Blood Journal
Leading the way in experimental and clinical research in hematology

Genetic relicts from the origin of ALL

  1. Markus Müschen

In this issue of Blood, Bateman and colleagues identify the ETV6-RUNX1 fusion as a common prenatal event at the origin of t(12;21)(p13;q22) ALL.1 Additional genetic lesions in the preleukemic clone are required but follow divergent evolutionary pathways toward overt leukemia.

When paleontologists backtrack the sequence of genetic variations in the evolution2 of a species of their interest, they can use radiometric dating methods in the analysis of their fossil samples.3 In the natural history of human acute lymphoblastic leukemia (ALL), relevant (driver) and neutral (passenger) genetic events can be identified, but only as the cumulative outcome of a complex clonal evolution process. The sequence of the individual events and their specific role in branching of the evolutionary tree in the transformation process remain elusive. In analogy to radiometric dating methods, Mel Greaves and colleagues have developed over the past 2 decades a similarly powerful technology, which allows them to resolve the natural history of childhood ALL carrying the t(12;21)(p13;q22). This method is based on the comparative analysis of monozygotic twins and “fossil” evidence from blot spot Guthrie cards and cord bloods.

Acquisition of prenatal and postnatal lesions during the evolution of the preleukemic clone.

The first case of monozygotic twins concordantly developing acute leukemia was described in 1882 and a large number of additional cases were subsequently identified.4 In approximately 10% to 15% of cases, childhood ALL develops concordantly in monozygotic twins,5 most of whom share a single placenta. In these cases, concordant development of ALL can be explained by prenatal transfusion of a preleukemic clone from one twin to the other. Because even in these cases, the majority (85%-90%) of co-twins do not develop leukemia, and it is likely that multiple genetic events are required for full transformation. Here, Bateman et al analyzed SNP array data from t(12;21)(p13;q22) ALL, which developed concordantly in 5 pairs of monozygotic twins. The central question of their analysis was whether the ETV6-RUNX1 fusion, resulting from the t(12;21)(p13;q22) translocation, indeed represents the initial genetic lesion at the origin of this ALL subtype. Bateman et al identified 32 previously recognized “driver” lesions, which (1) are recurrently found in ALL and (2) are mechanistically implicated in leukemogenesis. Strikingly, not a single one of these 32 lesions was concordant among twin pairs. These findings identify the ETV6-RUNX1 fusion as the only unifying event at the origin of ALL and demonstrates that acquisition of secondary genetic lesions follows divergent pathways of clonal evolution. Bateman et al conclude that most if not all of the secondary “driver” lesions are of postnatal origin. If they were acquired before birth, these lesions were likely shared between both co-twins because of feto-fetal transfusion through vascular anastomoses in one common placenta. In addition to 5 monozygotic twin pairs with concordant leukemia, 1 discordant twin pair was studied. Whereas the ETV6-RUNX1 fusion was found in both twins, the predicted “driver” lesions present in the twin with leukemia were absent in the healthy twin. This supports the concept that the t(12;21)(p13;q22) translocation, resulting in expression of the ETV6-RUNX1 oncogene, occurs prenatally. Whereas ETV6-RUNX1 alone is not sufficient, full leukemic transformation depends on accumulation of secondary “driver” lesions, which are acquired most likely after birth. The SNP analysis used in their study typically does not detect point mutations and small deletions, one or more of which could in theory, represent initiating events at the onset of leukemia that were missed in this analysis. The fact, however, that all of the 32 “driver” lesions that were actually detected in this analysis were indeed acquired subsequent to the ETV6-RUNX1 fusion argues against this possibility.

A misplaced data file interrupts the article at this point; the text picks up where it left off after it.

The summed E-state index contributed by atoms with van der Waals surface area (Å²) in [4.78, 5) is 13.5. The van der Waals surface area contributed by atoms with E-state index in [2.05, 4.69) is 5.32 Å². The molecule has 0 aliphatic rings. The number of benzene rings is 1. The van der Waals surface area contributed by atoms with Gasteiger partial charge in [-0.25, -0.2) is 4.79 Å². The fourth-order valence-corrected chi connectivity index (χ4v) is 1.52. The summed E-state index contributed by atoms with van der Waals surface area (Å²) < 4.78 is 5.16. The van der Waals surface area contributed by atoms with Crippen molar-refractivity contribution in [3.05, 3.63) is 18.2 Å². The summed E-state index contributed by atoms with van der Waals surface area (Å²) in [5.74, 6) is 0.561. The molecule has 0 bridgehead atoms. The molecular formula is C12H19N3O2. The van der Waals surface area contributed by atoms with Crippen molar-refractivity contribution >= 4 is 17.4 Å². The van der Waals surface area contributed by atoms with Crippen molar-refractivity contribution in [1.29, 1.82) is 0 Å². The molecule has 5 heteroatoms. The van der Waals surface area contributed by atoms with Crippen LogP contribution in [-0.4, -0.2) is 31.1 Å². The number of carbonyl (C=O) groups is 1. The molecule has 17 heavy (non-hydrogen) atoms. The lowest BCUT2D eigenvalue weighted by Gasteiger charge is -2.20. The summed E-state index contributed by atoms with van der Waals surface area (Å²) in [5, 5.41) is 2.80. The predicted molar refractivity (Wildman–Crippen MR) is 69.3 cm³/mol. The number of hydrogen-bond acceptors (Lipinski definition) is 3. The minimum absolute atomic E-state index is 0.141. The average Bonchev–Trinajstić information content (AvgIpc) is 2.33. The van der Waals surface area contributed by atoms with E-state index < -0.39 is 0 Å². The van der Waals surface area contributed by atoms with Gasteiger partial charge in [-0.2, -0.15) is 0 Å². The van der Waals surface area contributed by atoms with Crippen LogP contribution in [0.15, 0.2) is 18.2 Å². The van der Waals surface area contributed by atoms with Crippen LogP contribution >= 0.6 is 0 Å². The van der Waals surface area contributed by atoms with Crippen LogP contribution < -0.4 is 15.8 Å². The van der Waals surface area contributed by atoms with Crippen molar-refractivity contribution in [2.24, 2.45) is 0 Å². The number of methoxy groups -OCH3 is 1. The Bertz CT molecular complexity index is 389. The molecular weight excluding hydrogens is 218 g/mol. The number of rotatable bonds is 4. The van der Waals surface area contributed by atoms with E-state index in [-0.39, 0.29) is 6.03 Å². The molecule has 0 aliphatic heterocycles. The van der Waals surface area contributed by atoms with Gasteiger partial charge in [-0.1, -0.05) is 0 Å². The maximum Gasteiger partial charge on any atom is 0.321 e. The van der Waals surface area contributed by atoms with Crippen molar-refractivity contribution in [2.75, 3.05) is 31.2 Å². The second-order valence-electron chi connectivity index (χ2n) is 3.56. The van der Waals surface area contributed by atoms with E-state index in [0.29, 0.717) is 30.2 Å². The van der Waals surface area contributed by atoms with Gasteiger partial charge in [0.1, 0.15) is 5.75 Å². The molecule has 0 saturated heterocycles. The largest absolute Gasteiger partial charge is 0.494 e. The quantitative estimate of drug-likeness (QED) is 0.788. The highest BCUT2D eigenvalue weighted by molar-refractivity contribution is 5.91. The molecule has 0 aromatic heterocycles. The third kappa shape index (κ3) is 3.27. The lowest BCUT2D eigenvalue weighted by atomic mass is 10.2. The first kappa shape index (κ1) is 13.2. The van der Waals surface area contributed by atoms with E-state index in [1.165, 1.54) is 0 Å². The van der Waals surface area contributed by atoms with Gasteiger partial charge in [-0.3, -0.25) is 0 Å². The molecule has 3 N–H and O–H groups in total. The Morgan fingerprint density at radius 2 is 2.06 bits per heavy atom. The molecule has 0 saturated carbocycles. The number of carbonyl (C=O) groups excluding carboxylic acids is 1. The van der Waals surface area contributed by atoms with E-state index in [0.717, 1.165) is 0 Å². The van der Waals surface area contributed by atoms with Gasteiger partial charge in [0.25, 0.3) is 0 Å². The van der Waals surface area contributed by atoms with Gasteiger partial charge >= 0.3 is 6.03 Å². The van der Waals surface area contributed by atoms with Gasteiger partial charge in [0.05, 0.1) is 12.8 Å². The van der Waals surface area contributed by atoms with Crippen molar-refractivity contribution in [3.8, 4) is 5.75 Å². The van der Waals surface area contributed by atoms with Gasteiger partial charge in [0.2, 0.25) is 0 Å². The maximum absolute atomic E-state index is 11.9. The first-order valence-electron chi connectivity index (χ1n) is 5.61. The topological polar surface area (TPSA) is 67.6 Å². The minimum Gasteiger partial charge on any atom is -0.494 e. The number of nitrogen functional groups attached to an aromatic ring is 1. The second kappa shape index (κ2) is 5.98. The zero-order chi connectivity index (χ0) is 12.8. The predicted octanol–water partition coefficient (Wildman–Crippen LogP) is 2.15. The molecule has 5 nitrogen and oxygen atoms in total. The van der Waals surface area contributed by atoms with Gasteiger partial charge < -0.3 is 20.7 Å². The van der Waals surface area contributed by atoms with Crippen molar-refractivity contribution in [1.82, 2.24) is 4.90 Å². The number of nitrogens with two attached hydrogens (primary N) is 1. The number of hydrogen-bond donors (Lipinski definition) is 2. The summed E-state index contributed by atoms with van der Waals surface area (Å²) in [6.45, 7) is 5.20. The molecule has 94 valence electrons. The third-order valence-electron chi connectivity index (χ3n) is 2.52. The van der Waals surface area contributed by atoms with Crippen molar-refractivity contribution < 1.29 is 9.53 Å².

The finding that ETV6-RUNX1 alone is not sufficient for leukemic transformation is consistent with previous findings that only about 1% of newborns carrying a significant level of preleukemic clones with ETV6-RUNX1 actually develop leukemia.6 This low frequency of leukemic development on the basis of ETV6-RUNX1 seems to contrast the 10- to 15-fold higher frequency of concordant twins with ETV6-RUNX1 ALL (10%-15%). One likely explanation for this seeming discrepancy is based on the fact that monozygotic twins share any genetic risk factors that may predispose to leukemia. Three predisposing genetic variants at 7p12.2, 10q21.2, and 14q11.2 were recently identified in genome-wide association studies7; however, whether and how such predisposing factors cooperate with ETV6-RUNX1 remains to be elucidated.

In addition, the mechanism(s) that drive the evolution of preleukemic clones are currently not known. Recent work implicated the B cell–specific immunoglobulin hypermutation enzyme AID in clonal evolution of certain ALL subtypes.8 In addition, the RAG1 and RAG2 enzymes not only mediate V(D)J recombination of immunoglobulin gene segments but also cooperate with AID in the acquisition of chromosomal rearrangements, which may also drive clonal evolution of ALL.9 This raises the intriguing possibility that key mechanisms of genetic diversification in adaptive immune responses, namely RAG1/2-dependent V(D)J recombination and AID-dependent hypermutation, drive clonal evolution of ALL. Fifty years ago, Frank Macfarlane Burnet and others first applied Darwin's selection theory to the clonal evolution of adaptive immune responses.10 The study by Bateman et al adds to the emerging scenario that the same mechanisms may be active in the natural history of ALL.


  • Conflict-of-interest disclosure: The author declares no competing financial interests. ■